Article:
Ms Rudd also denied that the Government's target to bring migration down to the hundreds of thousands had fuelled the problem.
Ms Rudd will appear before the Home Affairs Select Committee from 3.30pm.
But she admitted her department still had no idea how many migrants have been wrongly detained by immigration authorities - like the grandmother Paulette Wilson, who spent a week in detention after being told she was in Britain illegally.
"The problem", says Stephen Bush in the New Statesman, "is that she can't blame her predecessor [Theresa May] and for one reason or another she won't be calling for either of the things that could resolve the scandal: an ID card scheme, which is unacceptable to many Conservatives and simply wouldn't pass Parliament, or the unpicking of the hostile environment policy which represents the major legislative accomplishment of Theresa May's time at the Home Office and the only legislative accomplishment of May's time at Downing Street".
In April 2016, the then Foreign Secretary Philip Hammond - who is now the chancellor - was told by Caribbean ministers about immigrants facing deportation despite having lived in the United Kingdom for most of their lives, and the BBC understands a report about their concerns was passed to the Home Office, which was led at the time by Mrs May.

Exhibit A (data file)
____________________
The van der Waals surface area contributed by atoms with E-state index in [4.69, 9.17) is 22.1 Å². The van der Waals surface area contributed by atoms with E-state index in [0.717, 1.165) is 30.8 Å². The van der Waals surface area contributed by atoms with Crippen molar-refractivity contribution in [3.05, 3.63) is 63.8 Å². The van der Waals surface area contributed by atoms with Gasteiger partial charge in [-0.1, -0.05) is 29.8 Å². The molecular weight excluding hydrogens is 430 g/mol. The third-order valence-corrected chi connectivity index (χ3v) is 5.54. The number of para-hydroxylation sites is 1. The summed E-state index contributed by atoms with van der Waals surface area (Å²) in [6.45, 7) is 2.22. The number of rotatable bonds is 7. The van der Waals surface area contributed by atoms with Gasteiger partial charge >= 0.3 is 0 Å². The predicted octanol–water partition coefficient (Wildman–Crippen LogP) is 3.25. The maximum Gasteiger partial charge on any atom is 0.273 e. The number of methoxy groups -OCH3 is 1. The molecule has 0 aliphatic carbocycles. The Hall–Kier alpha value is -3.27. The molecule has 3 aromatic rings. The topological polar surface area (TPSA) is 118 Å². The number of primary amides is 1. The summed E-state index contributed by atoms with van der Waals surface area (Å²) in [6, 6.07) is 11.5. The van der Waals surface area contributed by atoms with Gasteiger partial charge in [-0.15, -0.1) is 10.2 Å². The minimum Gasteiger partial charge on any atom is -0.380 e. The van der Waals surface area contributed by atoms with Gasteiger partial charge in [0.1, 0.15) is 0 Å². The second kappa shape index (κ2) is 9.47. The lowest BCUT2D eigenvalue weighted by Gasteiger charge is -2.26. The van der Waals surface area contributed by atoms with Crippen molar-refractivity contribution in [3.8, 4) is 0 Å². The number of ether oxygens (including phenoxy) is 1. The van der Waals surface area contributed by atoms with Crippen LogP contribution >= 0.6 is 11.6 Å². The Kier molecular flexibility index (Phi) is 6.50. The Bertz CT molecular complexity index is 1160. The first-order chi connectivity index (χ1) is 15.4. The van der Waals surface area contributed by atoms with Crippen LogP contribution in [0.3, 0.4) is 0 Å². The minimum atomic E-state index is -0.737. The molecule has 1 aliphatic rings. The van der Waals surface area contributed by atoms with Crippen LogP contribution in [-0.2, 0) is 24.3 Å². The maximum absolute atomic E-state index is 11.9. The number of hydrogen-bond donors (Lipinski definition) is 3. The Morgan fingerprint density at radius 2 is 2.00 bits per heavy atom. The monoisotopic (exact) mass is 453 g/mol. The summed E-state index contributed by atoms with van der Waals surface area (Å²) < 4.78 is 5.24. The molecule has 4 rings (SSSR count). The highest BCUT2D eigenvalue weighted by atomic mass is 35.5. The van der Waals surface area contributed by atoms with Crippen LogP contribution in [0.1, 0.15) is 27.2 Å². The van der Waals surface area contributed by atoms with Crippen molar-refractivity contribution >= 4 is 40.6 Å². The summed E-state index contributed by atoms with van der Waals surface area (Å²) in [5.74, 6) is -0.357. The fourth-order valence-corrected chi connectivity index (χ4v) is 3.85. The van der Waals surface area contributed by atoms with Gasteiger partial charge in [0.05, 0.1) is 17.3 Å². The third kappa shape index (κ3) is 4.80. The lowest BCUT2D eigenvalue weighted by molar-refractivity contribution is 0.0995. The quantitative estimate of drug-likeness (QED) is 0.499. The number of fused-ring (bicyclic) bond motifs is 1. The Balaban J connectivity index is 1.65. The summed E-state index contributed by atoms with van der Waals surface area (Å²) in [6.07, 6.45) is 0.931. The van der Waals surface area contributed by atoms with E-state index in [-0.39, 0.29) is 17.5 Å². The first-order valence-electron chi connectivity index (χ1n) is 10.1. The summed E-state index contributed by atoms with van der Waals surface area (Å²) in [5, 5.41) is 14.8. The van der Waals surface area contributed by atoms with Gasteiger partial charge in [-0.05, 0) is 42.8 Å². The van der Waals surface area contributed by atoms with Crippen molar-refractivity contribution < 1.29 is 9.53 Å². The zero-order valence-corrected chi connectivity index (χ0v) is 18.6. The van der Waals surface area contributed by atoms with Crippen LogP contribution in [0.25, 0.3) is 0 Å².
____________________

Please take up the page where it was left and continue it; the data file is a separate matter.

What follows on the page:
The Prime Minister appeared in denial about her role while the Opposition leader does not understand public concerns about illegal immigration.
The Home Office has been hit by more confusion about its immigration policy after a row over deportation "targets".
Asked why it took her so long after repeated media requests from reporters, the Home Secretary said: "We get a lot of journalists, newspapers and MPs giving us their advice".
Amber Rudd, who has faced calls to resign over the crisis, claimed she only became aware there was a "potential issue" over the "past few months".
"If there are removals targets in the Home Office and the two people who supposedly in charge don't know about them, that feels pretty serious", she said.
Long-term residents who arrived in the decades after the Second World War have had their immigration status challenged despite being in the country legally.
But when Ms Moreton's claim, which she earlier told the committee, was levelled at Ms Rudd by committee chair Yvette Cooper, she responded saying: "We don't have targets for removals". "I didn't see it as a systemic issue until very recently".